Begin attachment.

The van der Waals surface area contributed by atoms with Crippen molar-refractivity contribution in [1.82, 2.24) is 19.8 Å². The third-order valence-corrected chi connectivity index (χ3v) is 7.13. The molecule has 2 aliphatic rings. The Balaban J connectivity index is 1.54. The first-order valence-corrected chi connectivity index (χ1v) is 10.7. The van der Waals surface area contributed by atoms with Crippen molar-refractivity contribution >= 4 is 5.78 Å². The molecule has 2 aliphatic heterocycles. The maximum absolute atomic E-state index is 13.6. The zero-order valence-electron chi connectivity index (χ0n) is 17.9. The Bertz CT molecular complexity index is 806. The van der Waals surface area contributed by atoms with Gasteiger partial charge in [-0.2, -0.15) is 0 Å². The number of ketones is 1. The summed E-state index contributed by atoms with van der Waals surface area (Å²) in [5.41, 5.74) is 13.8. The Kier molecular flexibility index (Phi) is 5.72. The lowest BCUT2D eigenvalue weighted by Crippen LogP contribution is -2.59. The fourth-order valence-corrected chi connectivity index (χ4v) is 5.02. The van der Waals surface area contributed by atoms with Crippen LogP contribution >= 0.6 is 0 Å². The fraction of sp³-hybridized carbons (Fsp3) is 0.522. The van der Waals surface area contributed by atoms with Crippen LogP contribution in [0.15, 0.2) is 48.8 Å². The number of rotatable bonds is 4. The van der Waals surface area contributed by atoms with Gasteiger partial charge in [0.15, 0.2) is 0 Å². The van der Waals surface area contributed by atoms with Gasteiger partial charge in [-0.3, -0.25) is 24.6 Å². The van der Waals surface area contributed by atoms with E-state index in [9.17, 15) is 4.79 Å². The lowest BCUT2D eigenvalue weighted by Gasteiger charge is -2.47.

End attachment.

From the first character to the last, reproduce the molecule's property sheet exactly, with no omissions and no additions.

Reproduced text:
The van der Waals surface area contributed by atoms with Crippen molar-refractivity contribution in [1.82, 2.24) is 19.8 Å². The third-order valence-corrected chi connectivity index (χ3v) is 7.13. The molecule has 2 aliphatic rings. The Balaban J connectivity index is 1.54. The first-order valence-corrected chi connectivity index (χ1v) is 10.7. The van der Waals surface area contributed by atoms with Crippen molar-refractivity contribution >= 4 is 5.78 Å². The molecule has 2 aliphatic heterocycles. The maximum absolute atomic E-state index is 13.6. The zero-order valence-electron chi connectivity index (χ0n) is 17.9. The Bertz CT molecular complexity index is 806. The van der Waals surface area contributed by atoms with Gasteiger partial charge in [-0.2, -0.15) is 0 Å². The number of ketones is 1. The summed E-state index contributed by atoms with van der Waals surface area (Å²) in [5.41, 5.74) is 13.8. The Kier molecular flexibility index (Phi) is 5.72. The lowest BCUT2D eigenvalue weighted by Crippen LogP contribution is -2.59. The fourth-order valence-corrected chi connectivity index (χ4v) is 5.02. The van der Waals surface area contributed by atoms with Crippen LogP contribution >= 0.6 is 0 Å². The fraction of sp³-hybridized carbons (Fsp3) is 0.522. The van der Waals surface area contributed by atoms with Crippen LogP contribution in [0.15, 0.2) is 48.8 Å². The number of rotatable bonds is 4. The van der Waals surface area contributed by atoms with Gasteiger partial charge in [0.15, 0.2) is 0 Å². The van der Waals surface area contributed by atoms with Gasteiger partial charge in [-0.3, -0.25) is 24.6 Å². The van der Waals surface area contributed by atoms with E-state index in [9.17, 15) is 4.79 Å². The lowest BCUT2D eigenvalue weighted by Gasteiger charge is -2.47.